This year, “Super Tuesday” may not be very exciting. In all likelihood, Donald Trump and Joe Biden will emerge victorious from the most important day of the American primaries. Their inauguration to wear the colors of the GOP and the Democratic Party in the presidential election will therefore be nothing more than a health journey.

“Super Tuesday” is the decisive stage in the selection of candidates for the presidential election. These are designated by delegates from the “GOP” and the Democratic Party. Each state votes to designate these delegates during a caucus, in which only activists participate, or in a primary during which everyone can vote. “Super Tuesday” is decisive because a large number of states vote on that day. In 2024, there will be fifteen of them. More than a third of the delegates are at stake, 874 on the Republican side and 1,420 on the Democratic side. It is commonly accepted that candidates who win “Super Tuesday” win the nomination to compete in the presidential election. There has never been a counterexample.

For Jean-Eric Branaa*, lecturer at Paris II University and specialist in the United States, we could almost speak of “Super Month of March”, since the majority of ballots take place this month. Next Tuesday, four states vote (simultaneous Democratic and Republican primaries in Georgia, Mississippi and Washington; Republican caucus in Hawaii) and five more the following Tuesday, the 19th (primaries in Arizona, Florida, Illinois , Kansas and Ohio).

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“Super Tuesday” is a relatively recent electoral practice, since it gradually emerged in the 1980s. The first occurrence dates from the 1984 campaign, won by Ronald Reagan. For three weeks, three “Super Tuesdays” in five states each are then organized. “The objective is to bring out serious candidates,” explains Anne Deysine**, professor emeritus at Paris-Nanterre and specialist in the United States. Those who will have the financial resources to pay for planes and political advertisements and campaign in fifteen states at once.

“This process was necessary because it proved very favorable for each of the parties,” adds Jean-Eric Branaa. “Super Tuesday” allows both to kill the match internally and to create momentum for the designated candidate.” By this quasi-designation of a candidate, the parties in fact reduce the risks of internal division. “I bet that Nikky Haley (Donald Trump’s competitor for the nomination of the Republican Party – Editor’s note) will withdraw in the end, Jean-Eric Branaa wants to believe. The Republican Party would have an interest in it: it only has feathers to lose by leaving in the race a candidate who takes aim at Trump.”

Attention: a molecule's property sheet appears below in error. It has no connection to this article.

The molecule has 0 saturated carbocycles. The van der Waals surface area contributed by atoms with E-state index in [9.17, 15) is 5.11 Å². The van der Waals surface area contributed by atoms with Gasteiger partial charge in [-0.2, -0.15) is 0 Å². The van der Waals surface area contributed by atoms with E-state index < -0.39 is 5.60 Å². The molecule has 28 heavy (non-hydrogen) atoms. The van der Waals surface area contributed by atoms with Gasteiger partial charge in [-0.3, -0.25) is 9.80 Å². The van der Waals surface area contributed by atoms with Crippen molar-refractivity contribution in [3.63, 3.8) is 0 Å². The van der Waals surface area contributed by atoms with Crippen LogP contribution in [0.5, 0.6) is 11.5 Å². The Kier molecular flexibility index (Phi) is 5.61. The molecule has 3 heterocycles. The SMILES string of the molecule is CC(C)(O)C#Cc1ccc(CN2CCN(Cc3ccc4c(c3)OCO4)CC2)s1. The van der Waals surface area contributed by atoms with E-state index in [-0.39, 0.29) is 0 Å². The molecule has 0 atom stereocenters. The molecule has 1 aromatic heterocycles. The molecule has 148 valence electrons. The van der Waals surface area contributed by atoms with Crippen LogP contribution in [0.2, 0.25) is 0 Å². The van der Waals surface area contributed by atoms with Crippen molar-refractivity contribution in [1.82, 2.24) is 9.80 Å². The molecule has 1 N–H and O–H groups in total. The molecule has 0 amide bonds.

At the beginning of 1992, Bill Clinton was on a very poor path to winning the nomination. The Democratic Party candidate has failed in most previous primaries. But everything changes with “Super Tuesday”. On March 10, Bill Clinton won this major election, which ultimately allowed him to be nominated by the left and win the White House. “The 1992 episode made “Super Tuesday” a legend,” concludes Anne Deysine.

“Super Tuesday” in 2008 was also a landmark due to its exceptional scale. That year, 24 states – almost half – voted on the same day. Everyone then used their superlative to designate this major electoral event: we spoke of “Super Mega Tuesday”, “Tuesday of Destiny”, or even “Tsunami Tuesday”.

No real suspense for this “Super Tuesday” 2024. On the Republican side, former President Donald Trump is the ultra-favorite. The billionaire has won all previous elections, with the exception of Washington D.C., and already has 247 delegates out of the 1,215 needed to be invested.

The former president’s legal problems should not prevent him from being nominated. “Only two really threaten Trump,” analyzes Jean-Eric Branaa. That of the top secret documents kept in his Florida residence and that of a possible coup attempt during the storming of the Capitol. Both are postponed indefinitely.” As for Nikki Haley, his latest GOP competitor, her chances are more than slim. A loser in every state, she only won Washington D.C. and was already beaten everywhere else, even in South Carolina where she was governor.

On the Democratic side, the nomination of Joe Biden will be a formality. The outgoing president could reach, or at least get closer to, the 1,968 delegates needed to win. His competitors, Minnesota elected official Dean Phillips and writer Marianne Williamson, are already far behind him. “The victories of Trump on the Republican side and of Biden on the Democratic side are certain,” insists Anne Deysine from the outset.

*Jean-Eric Branaa is the author of Geopolitics of the United States (PUF, 2022).

** Anne Deysine is the author of The United States and Democracy (Paperback, 2019).